A few days ago, I decided, after careful reflection, that it was time to wantonly destroy a scientific and archaeological resource of unparalleled interest and antiquity.
In short, I decided to clean my oven, disposing in the process of a layer of baked-on grunge and general guck apparently dating back to around the 3rd century BC. No more hacking away at the accumulated crud in a vain attempt to clear a space large enough to slip in a baking tray every time I want to cook, no more mysterious cooking smells from whatever I cooked in it the year before last.
A fresh start, a new leaf, a clean oven.
I reviewed my options. Two hours on my hands and knees with a chunk of wire wool and some hot soapy water? Strictly for the birds. This is the 20th century, and if it doesn't come in a can, I'm not interested.
So, down at the local supermarket, I picked the meanest-looking can of oven cleaner I could find. I wasn't looking for something with new miracle ingredients, I wanted something with attitude, and preferably, with a police record.
Eventually, I decided on something which had a childproof cap (one of those complicated things that are deliberately made so difficult to open that you end up having to get the local seven-year old to do it for you) and a gratifyingly lengthy set of warnings, approximately as follows:
"Switch off main power to your house and hide the matches four streets away. Wear an air lock detox suit. Do not inhale, heck, don't even look at it cross-eyed. Cover the floor with lead sheeting. Do not use near living organisms or in populated areas. Shake can frequently. Praying doesn't hurt either. Avoid contact with skin, eyes, clothing, and anything you'd like to see again, including your oven. Will definitely cause severe irritation, corrosion, lesions, bleeding from orifices and sterility. And that's just for starters.
After use, hose down with water and bury under a mound of boron and cement rubble. Do not fold, spindle or mutilate. Avoid breathing while using the product and for four days afterwards. Remember your atropine injection. Remember to make your will. Make one for your neighbors while you're at it. Wash hands and exposed skin after use. It won't do any good, but it'll give you something to do while you wait for your limbs to drop off.
If inhaled or swallowed, contact a priest immediately. Risk of serious damage to just about anything you care to mention. Risk? Hell, call it a virtual certainty - we don't mess about. Toxic, mutagenic, carcinogenic. Use of this product in warfare has been declared illegal by all signatories to the Geneva Convention. Contains several chemicals whose names you can neither spell or pronounce but which sound pretty darn nasty anyway. Your statutory rights are not affected.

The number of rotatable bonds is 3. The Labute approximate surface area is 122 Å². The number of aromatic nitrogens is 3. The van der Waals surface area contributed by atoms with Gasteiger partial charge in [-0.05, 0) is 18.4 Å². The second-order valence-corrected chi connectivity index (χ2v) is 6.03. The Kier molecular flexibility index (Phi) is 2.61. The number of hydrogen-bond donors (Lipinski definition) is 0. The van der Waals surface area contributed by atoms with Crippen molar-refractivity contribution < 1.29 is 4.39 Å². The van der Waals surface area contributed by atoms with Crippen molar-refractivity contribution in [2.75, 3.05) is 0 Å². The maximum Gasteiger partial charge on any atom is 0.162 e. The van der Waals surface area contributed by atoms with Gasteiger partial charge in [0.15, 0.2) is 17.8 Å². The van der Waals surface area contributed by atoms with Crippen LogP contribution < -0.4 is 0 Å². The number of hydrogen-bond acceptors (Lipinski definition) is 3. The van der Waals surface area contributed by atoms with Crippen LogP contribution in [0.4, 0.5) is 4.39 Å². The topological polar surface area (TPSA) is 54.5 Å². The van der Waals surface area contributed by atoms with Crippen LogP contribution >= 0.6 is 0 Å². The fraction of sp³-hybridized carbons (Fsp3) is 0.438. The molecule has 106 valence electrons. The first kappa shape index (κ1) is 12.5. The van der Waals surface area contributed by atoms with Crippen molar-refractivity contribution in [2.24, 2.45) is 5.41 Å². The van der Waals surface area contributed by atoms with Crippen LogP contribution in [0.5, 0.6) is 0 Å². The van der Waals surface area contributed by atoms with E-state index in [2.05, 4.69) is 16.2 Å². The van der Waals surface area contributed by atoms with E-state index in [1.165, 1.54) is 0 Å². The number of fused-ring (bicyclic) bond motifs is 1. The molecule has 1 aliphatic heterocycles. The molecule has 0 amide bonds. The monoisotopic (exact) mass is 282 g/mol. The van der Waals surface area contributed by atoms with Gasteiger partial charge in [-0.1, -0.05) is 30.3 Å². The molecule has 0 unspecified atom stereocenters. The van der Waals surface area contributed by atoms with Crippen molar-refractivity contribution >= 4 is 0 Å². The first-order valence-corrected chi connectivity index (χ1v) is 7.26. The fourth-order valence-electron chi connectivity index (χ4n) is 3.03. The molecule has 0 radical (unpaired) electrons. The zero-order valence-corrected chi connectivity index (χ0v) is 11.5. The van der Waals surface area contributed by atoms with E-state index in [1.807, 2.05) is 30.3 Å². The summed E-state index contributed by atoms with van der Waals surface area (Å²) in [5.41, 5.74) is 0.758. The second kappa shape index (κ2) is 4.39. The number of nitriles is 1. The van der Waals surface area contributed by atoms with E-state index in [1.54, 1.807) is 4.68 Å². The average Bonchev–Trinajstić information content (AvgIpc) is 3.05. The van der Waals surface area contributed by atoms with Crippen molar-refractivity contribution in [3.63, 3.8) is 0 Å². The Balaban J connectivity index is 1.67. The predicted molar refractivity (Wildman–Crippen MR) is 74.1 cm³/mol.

In short, it sounded like just the kind of thing I was looking for.
So, bravely ignoring every single one of the sensible precautions that they advised me to take I let rip on the oven. In a matter of minutes I had filled it with so much white foam that it looked like arctic tundra.
OK, so it looked just like ordinary shaving foam, but I knew better. I knew that while I went about my business on the far side of the country (just to be on the safe side), its powerful ethanalomine cleansing action was busy scouring the hard-to-shift grease and dirt from my oven. I knew that when I came back (and once I'd got clearance from the National Radiological Protection Board and the Ministry of the Environment to re-enter my kitchen), my oven would be so clean that I could practically cook my dinner in it.
Well... the stuff is absolutely useless.
Experimental wiping at an exposed surface has revealed that when it comes to shifting dirt, it's slightly less useful than a soiled napkin. It has made not one whit of difference, and my oven is now full of crumbling white fluff and flammable toxic fumes which will turn my kitchen into a cheap remake of the Challenger disaster if I so much as switch the lights on.
I'd been had.
Nothing else to do but eat out for the rest of my life!
Hmmm...maybe I never had it so good??
This article was published in the June 5, 1998 issue of The Shore Journal